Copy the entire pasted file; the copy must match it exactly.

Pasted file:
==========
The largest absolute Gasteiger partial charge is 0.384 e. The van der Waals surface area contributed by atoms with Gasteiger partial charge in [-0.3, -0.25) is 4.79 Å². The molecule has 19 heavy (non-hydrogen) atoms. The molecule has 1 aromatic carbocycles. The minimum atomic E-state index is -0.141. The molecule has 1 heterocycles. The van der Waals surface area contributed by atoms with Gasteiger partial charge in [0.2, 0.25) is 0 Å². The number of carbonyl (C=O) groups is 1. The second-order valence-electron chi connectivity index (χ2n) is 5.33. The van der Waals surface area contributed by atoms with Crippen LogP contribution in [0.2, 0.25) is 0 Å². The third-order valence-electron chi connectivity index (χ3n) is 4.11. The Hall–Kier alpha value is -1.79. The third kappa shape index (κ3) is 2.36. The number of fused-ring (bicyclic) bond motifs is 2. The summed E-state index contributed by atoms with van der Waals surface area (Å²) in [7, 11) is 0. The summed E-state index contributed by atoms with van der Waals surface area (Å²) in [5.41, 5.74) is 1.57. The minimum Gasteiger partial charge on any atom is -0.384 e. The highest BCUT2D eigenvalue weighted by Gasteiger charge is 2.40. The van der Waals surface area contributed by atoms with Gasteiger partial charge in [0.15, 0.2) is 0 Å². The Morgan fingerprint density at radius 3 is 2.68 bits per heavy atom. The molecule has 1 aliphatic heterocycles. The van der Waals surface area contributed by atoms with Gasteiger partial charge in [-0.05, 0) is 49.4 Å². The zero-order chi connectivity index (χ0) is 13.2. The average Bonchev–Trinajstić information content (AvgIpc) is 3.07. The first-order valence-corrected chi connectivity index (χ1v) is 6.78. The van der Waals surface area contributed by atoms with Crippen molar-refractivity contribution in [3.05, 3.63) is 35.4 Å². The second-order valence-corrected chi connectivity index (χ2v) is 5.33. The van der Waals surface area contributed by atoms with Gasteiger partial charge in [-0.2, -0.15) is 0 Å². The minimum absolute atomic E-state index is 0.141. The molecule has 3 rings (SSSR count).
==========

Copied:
The largest absolute Gasteiger partial charge is 0.384 e. The van der Waals surface area contributed by atoms with Gasteiger partial charge in [-0.3, -0.25) is 4.79 Å². The molecule has 19 heavy (non-hydrogen) atoms. The molecule has 1 aromatic carbocycles. The minimum atomic E-state index is -0.141. The molecule has 1 heterocycles. The van der Waals surface area contributed by atoms with Gasteiger partial charge in [0.2, 0.25) is 0 Å². The number of carbonyl (C=O) groups is 1. The second-order valence-electron chi connectivity index (χ2n) is 5.33. The van der Waals surface area contributed by atoms with Crippen LogP contribution in [0.2, 0.25) is 0 Å². The third-order valence-electron chi connectivity index (χ3n) is 4.11. The Hall–Kier alpha value is -1.79. The third kappa shape index (κ3) is 2.36. The number of fused-ring (bicyclic) bond motifs is 2. The summed E-state index contributed by atoms with van der Waals surface area (Å²) in [7, 11) is 0. The summed E-state index contributed by atoms with van der Waals surface area (Å²) in [5.41, 5.74) is 1.57. The minimum Gasteiger partial charge on any atom is -0.384 e. The highest BCUT2D eigenvalue weighted by Gasteiger charge is 2.40. The van der Waals surface area contributed by atoms with Gasteiger partial charge in [0.15, 0.2) is 0 Å². The Morgan fingerprint density at radius 3 is 2.68 bits per heavy atom. The molecule has 1 aliphatic heterocycles. The van der Waals surface area contributed by atoms with Gasteiger partial charge in [-0.05, 0) is 49.4 Å². The zero-order chi connectivity index (χ0) is 13.2. The average Bonchev–Trinajstić information content (AvgIpc) is 3.07. The first-order valence-corrected chi connectivity index (χ1v) is 6.78. The van der Waals surface area contributed by atoms with Crippen molar-refractivity contribution in [3.05, 3.63) is 35.4 Å². The second-order valence-corrected chi connectivity index (χ2v) is 5.33. The van der Waals surface area contributed by atoms with Gasteiger partial charge in [-0.2, -0.15) is 0 Å². The minimum absolute atomic E-state index is 0.141. The molecule has 3 rings (SSSR count).